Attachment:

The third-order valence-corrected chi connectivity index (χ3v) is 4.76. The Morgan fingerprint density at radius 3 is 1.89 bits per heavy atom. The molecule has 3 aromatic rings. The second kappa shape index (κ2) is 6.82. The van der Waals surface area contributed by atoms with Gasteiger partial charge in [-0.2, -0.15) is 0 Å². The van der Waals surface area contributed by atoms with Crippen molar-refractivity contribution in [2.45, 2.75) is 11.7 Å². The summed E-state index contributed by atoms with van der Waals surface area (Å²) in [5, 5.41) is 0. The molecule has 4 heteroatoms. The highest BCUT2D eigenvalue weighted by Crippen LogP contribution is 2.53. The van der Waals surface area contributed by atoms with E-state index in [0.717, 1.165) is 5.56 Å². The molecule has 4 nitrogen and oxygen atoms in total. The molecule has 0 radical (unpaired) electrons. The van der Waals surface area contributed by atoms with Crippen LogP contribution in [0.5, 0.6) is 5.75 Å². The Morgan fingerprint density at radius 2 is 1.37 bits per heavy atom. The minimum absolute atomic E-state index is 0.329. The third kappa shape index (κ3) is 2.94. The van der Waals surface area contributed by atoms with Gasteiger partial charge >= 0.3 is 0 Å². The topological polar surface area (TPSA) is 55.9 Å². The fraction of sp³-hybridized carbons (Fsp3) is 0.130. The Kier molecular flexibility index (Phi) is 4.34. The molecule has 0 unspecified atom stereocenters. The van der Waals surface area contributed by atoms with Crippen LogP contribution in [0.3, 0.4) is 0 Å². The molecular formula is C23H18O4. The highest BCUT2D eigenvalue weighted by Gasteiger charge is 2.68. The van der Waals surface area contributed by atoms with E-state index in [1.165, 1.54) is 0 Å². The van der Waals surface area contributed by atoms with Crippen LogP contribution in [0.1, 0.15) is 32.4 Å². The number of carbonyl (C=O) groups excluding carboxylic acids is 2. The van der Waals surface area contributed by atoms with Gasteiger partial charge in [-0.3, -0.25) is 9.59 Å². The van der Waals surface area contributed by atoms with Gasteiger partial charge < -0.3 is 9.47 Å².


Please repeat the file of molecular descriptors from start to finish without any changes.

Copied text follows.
The third-order valence-corrected chi connectivity index (χ3v) is 4.76. The Morgan fingerprint density at radius 3 is 1.89 bits per heavy atom. The molecule has 3 aromatic rings. The second kappa shape index (κ2) is 6.82. The van der Waals surface area contributed by atoms with Gasteiger partial charge in [-0.2, -0.15) is 0 Å². The van der Waals surface area contributed by atoms with Crippen molar-refractivity contribution in [2.45, 2.75) is 11.7 Å². The summed E-state index contributed by atoms with van der Waals surface area (Å²) in [5, 5.41) is 0. The molecule has 4 heteroatoms. The highest BCUT2D eigenvalue weighted by Crippen LogP contribution is 2.53. The van der Waals surface area contributed by atoms with E-state index in [0.717, 1.165) is 5.56 Å². The molecule has 4 nitrogen and oxygen atoms in total. The molecule has 0 radical (unpaired) electrons. The van der Waals surface area contributed by atoms with Crippen LogP contribution in [0.5, 0.6) is 5.75 Å². The Morgan fingerprint density at radius 2 is 1.37 bits per heavy atom. The minimum absolute atomic E-state index is 0.329. The third kappa shape index (κ3) is 2.94. The van der Waals surface area contributed by atoms with Gasteiger partial charge >= 0.3 is 0 Å². The topological polar surface area (TPSA) is 55.9 Å². The fraction of sp³-hybridized carbons (Fsp3) is 0.130. The Kier molecular flexibility index (Phi) is 4.34. The molecule has 0 unspecified atom stereocenters. The van der Waals surface area contributed by atoms with Crippen LogP contribution in [0.3, 0.4) is 0 Å². The molecular formula is C23H18O4. The highest BCUT2D eigenvalue weighted by Gasteiger charge is 2.68. The van der Waals surface area contributed by atoms with E-state index in [1.165, 1.54) is 0 Å². The van der Waals surface area contributed by atoms with Crippen LogP contribution in [0.1, 0.15) is 32.4 Å². The number of carbonyl (C=O) groups excluding carboxylic acids is 2. The van der Waals surface area contributed by atoms with Gasteiger partial charge in [-0.3, -0.25) is 9.59 Å². The van der Waals surface area contributed by atoms with Gasteiger partial charge < -0.3 is 9.47 Å².